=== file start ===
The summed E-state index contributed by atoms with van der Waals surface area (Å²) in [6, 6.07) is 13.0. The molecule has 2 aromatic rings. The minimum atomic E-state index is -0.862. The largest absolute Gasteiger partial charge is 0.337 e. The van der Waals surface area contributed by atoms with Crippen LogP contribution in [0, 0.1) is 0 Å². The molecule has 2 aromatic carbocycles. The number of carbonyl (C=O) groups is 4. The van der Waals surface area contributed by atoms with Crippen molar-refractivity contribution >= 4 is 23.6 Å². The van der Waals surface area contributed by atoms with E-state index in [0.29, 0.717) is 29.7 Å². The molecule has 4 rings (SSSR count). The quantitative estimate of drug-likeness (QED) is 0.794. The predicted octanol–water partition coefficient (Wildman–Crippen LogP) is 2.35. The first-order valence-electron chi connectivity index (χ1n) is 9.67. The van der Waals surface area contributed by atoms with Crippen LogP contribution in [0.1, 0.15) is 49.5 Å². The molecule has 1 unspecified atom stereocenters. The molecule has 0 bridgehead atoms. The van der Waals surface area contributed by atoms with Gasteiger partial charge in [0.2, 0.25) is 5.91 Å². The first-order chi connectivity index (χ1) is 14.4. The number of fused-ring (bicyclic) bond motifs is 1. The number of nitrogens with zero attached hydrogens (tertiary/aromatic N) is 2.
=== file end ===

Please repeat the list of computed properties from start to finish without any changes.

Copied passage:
The summed E-state index contributed by atoms with van der Waals surface area (Å²) in [6, 6.07) is 13.0. The molecule has 2 aromatic rings. The minimum atomic E-state index is -0.862. The largest absolute Gasteiger partial charge is 0.337 e. The van der Waals surface area contributed by atoms with Crippen LogP contribution in [0, 0.1) is 0 Å². The molecule has 2 aromatic carbocycles. The number of carbonyl (C=O) groups is 4. The van der Waals surface area contributed by atoms with Crippen molar-refractivity contribution >= 4 is 23.6 Å². The van der Waals surface area contributed by atoms with E-state index in [0.29, 0.717) is 29.7 Å². The molecule has 4 rings (SSSR count). The quantitative estimate of drug-likeness (QED) is 0.794. The predicted octanol–water partition coefficient (Wildman–Crippen LogP) is 2.35. The first-order valence-electron chi connectivity index (χ1n) is 9.67. The van der Waals surface area contributed by atoms with Crippen LogP contribution in [0.1, 0.15) is 49.5 Å². The molecule has 1 unspecified atom stereocenters. The molecule has 0 bridgehead atoms. The van der Waals surface area contributed by atoms with Gasteiger partial charge in [0.2, 0.25) is 5.91 Å². The first-order chi connectivity index (χ1) is 14.4. The number of fused-ring (bicyclic) bond motifs is 1. The number of nitrogens with zero attached hydrogens (tertiary/aromatic N) is 2.